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Physiotherapy For Cycling Injuries

Posted on 10th June 2018 by

Bike Week 2018 This week is Bike Week, which aims to inspire more people to take to 2 wheels.

Cycling is a wonderful way to exercise, whatever your level or age. It’s great for cardiovascular fitness, muscle strength, flexibility and has a host of health benefits.

It’s a safe form of exercise and is often a great way to start fit if you need to maintain your fitness with a lower impact activity. It’s also a fab way to incorporate exercise into a mode of travel!

However, like many forms of exercise, cycling can become a source of injuries. Cycling injuries tend to fall into 2 camps, either a traumatic injury or an overuse injury.

Traumatic Injuries

These are caused by some sort of trauma. This is normally a fall or collision and can be very minor to severe. Traumatic injuries are often accidents that can’t be avoided, but you can take precautions. These include:

  • Wearing appropriate protective clothing such as a helmet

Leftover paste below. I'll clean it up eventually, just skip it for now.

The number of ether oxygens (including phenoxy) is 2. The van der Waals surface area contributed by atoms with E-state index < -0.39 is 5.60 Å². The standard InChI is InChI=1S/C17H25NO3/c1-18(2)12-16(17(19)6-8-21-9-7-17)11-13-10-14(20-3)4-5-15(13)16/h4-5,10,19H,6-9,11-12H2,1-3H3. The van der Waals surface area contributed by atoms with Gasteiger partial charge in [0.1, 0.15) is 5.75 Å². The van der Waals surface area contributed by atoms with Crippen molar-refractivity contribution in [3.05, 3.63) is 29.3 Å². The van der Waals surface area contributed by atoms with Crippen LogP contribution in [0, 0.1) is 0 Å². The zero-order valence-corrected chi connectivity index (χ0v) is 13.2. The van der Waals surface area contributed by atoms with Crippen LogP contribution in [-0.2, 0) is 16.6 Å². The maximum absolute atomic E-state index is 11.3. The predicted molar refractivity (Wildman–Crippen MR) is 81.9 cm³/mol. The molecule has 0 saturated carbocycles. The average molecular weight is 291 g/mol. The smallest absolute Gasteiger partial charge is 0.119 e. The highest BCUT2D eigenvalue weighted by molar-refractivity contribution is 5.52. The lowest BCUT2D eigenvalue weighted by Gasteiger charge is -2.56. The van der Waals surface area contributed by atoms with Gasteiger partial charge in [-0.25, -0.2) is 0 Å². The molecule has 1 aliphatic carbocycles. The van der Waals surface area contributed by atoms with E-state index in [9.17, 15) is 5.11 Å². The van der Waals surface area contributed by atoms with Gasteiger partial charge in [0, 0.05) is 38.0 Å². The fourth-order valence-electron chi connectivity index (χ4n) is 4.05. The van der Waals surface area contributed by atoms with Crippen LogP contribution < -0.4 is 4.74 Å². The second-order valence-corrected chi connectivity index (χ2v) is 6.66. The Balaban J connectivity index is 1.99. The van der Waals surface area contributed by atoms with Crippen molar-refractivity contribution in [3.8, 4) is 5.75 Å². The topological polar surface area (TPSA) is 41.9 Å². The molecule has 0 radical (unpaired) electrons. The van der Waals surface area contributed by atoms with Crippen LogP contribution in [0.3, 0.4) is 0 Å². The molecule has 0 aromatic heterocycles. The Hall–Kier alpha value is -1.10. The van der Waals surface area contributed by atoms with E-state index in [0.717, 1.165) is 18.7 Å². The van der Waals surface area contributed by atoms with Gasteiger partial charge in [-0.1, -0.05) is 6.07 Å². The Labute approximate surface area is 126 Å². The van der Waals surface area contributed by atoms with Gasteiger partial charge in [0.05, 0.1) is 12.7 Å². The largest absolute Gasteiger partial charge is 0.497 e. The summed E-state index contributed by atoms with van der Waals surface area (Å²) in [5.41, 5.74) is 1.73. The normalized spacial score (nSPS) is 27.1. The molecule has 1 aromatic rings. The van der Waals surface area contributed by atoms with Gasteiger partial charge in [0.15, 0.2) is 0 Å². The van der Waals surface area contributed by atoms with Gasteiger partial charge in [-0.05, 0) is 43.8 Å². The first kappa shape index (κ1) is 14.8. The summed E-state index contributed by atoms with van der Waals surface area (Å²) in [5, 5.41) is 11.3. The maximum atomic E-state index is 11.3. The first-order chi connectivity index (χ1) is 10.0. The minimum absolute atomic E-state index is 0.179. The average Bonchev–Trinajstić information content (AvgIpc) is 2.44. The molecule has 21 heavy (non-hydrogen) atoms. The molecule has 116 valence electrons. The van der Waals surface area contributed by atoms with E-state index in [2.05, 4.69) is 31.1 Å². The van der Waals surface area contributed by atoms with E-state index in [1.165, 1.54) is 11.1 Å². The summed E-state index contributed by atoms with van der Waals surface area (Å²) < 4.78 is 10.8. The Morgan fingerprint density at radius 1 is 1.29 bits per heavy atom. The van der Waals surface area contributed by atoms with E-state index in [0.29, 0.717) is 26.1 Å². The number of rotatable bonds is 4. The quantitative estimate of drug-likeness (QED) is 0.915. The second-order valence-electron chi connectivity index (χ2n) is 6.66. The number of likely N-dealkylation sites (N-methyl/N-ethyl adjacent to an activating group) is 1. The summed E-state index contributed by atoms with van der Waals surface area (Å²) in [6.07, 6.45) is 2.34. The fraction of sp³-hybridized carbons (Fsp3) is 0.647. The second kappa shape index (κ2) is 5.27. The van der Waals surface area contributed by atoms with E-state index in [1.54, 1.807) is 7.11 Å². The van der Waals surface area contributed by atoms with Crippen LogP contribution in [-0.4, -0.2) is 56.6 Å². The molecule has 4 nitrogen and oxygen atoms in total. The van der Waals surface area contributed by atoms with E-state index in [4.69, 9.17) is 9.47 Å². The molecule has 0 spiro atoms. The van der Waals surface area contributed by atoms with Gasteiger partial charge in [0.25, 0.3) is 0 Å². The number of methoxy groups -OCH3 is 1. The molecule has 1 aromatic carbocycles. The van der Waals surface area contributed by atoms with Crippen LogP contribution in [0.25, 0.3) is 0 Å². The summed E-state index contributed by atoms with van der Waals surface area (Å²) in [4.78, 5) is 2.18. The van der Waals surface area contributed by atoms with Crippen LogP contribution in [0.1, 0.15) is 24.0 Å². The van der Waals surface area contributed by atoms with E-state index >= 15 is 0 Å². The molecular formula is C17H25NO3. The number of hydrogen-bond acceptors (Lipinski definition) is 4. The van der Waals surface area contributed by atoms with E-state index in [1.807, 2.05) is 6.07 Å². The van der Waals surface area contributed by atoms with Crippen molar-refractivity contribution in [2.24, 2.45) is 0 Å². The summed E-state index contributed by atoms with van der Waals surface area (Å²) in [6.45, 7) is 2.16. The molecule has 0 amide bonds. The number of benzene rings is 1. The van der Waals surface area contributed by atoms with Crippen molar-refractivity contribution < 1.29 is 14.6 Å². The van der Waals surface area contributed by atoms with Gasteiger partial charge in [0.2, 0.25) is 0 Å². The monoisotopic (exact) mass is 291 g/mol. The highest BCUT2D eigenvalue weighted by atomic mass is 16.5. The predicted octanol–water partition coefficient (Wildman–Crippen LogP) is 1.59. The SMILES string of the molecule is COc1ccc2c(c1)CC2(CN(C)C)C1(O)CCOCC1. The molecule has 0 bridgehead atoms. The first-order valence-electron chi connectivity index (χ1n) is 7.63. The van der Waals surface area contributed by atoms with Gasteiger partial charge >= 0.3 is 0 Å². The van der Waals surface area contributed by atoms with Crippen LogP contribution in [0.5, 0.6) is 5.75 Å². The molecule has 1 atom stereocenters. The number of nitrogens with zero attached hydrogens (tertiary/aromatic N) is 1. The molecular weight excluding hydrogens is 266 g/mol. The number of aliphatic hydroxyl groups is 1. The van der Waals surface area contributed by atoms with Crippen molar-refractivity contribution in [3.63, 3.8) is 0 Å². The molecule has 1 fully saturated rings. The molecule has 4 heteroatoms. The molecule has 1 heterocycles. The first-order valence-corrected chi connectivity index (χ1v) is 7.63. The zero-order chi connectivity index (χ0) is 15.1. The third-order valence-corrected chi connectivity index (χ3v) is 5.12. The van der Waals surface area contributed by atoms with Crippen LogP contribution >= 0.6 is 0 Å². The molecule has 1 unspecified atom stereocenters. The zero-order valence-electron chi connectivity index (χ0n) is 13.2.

• Being up to date with bike maintenance to make sure you bike is in top working order
  • Knowing and reading the weather conditions and environment to make sure they fit with your plans
  • Understanding your personal limitations and being realistic with your ability. Many accidents occur when people are pushing themselves unrealistically.

Common traumatic cycling injuries include:

  • Fractures – often the clavicle (collar bone) or scaphoid (wrist) as you put your arm out to protect you as you fall.
  • Bruising – to the muscle and/or bone. This is as a result of falling directly onto the area, often a prominent bony area such as the outside of the hip.

Overuse Injuries

As the name implies, are caused when a part of the body is being ‘overused’ and can’t cope with the physical demands being placed upon it. Cycling is a very repetitive activity, an average cyclist might perform well over 5,000 revolutions an hour. The human body has a threshold of what it will tolerate and sometimes it just can’t cope with prolonged repetitive demands being placed on it. This is when an overuse injury rears it’s head.